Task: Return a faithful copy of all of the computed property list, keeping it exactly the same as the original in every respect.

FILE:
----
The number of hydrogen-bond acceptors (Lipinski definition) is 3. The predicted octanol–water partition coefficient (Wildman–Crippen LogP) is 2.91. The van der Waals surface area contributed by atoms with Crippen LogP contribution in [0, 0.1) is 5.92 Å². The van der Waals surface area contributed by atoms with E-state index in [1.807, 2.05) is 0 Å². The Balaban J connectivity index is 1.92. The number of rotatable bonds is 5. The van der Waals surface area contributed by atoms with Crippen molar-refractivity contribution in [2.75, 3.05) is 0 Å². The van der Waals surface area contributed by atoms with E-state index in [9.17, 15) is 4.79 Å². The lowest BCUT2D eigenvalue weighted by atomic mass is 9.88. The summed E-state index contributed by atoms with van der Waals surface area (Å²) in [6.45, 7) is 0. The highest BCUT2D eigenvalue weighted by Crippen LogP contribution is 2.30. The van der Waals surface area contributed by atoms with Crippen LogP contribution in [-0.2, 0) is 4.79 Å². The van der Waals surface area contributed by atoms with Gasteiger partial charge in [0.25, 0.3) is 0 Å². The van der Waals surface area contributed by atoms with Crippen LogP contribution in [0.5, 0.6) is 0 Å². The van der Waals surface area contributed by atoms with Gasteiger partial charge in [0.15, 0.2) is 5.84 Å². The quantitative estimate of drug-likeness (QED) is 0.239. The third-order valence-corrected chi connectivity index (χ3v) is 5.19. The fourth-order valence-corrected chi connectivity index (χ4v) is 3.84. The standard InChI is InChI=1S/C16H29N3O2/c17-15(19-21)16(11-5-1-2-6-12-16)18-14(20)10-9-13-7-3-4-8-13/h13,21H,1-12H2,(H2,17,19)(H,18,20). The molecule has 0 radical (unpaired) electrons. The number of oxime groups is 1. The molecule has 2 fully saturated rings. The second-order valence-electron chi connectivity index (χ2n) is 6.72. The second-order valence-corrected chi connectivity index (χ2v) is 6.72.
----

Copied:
The number of hydrogen-bond acceptors (Lipinski definition) is 3. The predicted octanol–water partition coefficient (Wildman–Crippen LogP) is 2.91. The van der Waals surface area contributed by atoms with Crippen LogP contribution in [0, 0.1) is 5.92 Å². The van der Waals surface area contributed by atoms with E-state index in [1.807, 2.05) is 0 Å². The Balaban J connectivity index is 1.92. The number of rotatable bonds is 5. The van der Waals surface area contributed by atoms with Crippen molar-refractivity contribution in [2.75, 3.05) is 0 Å². The van der Waals surface area contributed by atoms with E-state index in [9.17, 15) is 4.79 Å². The lowest BCUT2D eigenvalue weighted by atomic mass is 9.88. The summed E-state index contributed by atoms with van der Waals surface area (Å²) in [6.45, 7) is 0. The highest BCUT2D eigenvalue weighted by Crippen LogP contribution is 2.30. The van der Waals surface area contributed by atoms with Crippen LogP contribution in [-0.2, 0) is 4.79 Å². The van der Waals surface area contributed by atoms with Gasteiger partial charge in [0.25, 0.3) is 0 Å². The van der Waals surface area contributed by atoms with Crippen LogP contribution in [0.5, 0.6) is 0 Å². The van der Waals surface area contributed by atoms with Gasteiger partial charge in [0.15, 0.2) is 5.84 Å². The quantitative estimate of drug-likeness (QED) is 0.239. The third-order valence-corrected chi connectivity index (χ3v) is 5.19. The fourth-order valence-corrected chi connectivity index (χ4v) is 3.84. The standard InChI is InChI=1S/C16H29N3O2/c17-15(19-21)16(11-5-1-2-6-12-16)18-14(20)10-9-13-7-3-4-8-13/h13,21H,1-12H2,(H2,17,19)(H,18,20). The molecule has 0 radical (unpaired) electrons. The number of oxime groups is 1. The molecule has 2 fully saturated rings. The second-order valence-electron chi connectivity index (χ2n) is 6.72. The second-order valence-corrected chi connectivity index (χ2v) is 6.72.